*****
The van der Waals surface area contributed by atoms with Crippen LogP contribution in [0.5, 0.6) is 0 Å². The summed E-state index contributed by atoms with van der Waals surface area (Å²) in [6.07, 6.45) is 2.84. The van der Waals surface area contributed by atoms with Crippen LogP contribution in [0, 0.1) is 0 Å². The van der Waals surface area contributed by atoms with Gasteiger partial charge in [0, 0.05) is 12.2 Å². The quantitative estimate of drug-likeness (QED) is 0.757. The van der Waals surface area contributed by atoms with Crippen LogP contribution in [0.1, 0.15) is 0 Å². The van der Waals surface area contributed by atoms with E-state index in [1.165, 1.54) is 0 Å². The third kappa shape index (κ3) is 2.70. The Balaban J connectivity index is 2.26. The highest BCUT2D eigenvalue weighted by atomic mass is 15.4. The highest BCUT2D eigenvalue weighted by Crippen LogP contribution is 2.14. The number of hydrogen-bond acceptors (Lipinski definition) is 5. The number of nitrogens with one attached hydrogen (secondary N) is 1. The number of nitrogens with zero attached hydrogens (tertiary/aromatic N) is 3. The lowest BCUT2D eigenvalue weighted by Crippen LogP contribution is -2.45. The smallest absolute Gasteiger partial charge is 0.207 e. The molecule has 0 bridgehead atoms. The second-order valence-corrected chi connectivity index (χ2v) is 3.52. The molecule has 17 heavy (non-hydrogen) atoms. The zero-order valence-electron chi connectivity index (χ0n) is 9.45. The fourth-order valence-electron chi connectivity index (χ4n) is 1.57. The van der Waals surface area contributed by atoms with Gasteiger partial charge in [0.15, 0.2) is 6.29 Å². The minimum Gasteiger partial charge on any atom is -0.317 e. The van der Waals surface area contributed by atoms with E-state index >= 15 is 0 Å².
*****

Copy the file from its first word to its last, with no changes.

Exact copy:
The van der Waals surface area contributed by atoms with Crippen LogP contribution in [0.5, 0.6) is 0 Å². The summed E-state index contributed by atoms with van der Waals surface area (Å²) in [6.07, 6.45) is 2.84. The van der Waals surface area contributed by atoms with Crippen LogP contribution in [0, 0.1) is 0 Å². The van der Waals surface area contributed by atoms with Gasteiger partial charge in [0, 0.05) is 12.2 Å². The quantitative estimate of drug-likeness (QED) is 0.757. The van der Waals surface area contributed by atoms with Crippen LogP contribution in [0.1, 0.15) is 0 Å². The van der Waals surface area contributed by atoms with E-state index in [1.165, 1.54) is 0 Å². The third kappa shape index (κ3) is 2.70. The Balaban J connectivity index is 2.26. The highest BCUT2D eigenvalue weighted by atomic mass is 15.4. The highest BCUT2D eigenvalue weighted by Crippen LogP contribution is 2.14. The number of hydrogen-bond acceptors (Lipinski definition) is 5. The number of nitrogens with one attached hydrogen (secondary N) is 1. The number of nitrogens with zero attached hydrogens (tertiary/aromatic N) is 3. The lowest BCUT2D eigenvalue weighted by Crippen LogP contribution is -2.45. The smallest absolute Gasteiger partial charge is 0.207 e. The molecule has 0 bridgehead atoms. The second-order valence-corrected chi connectivity index (χ2v) is 3.52. The molecule has 17 heavy (non-hydrogen) atoms. The zero-order valence-electron chi connectivity index (χ0n) is 9.45. The fourth-order valence-electron chi connectivity index (χ4n) is 1.57. The van der Waals surface area contributed by atoms with Gasteiger partial charge in [0.15, 0.2) is 6.29 Å². The minimum Gasteiger partial charge on any atom is -0.317 e. The van der Waals surface area contributed by atoms with E-state index >= 15 is 0 Å².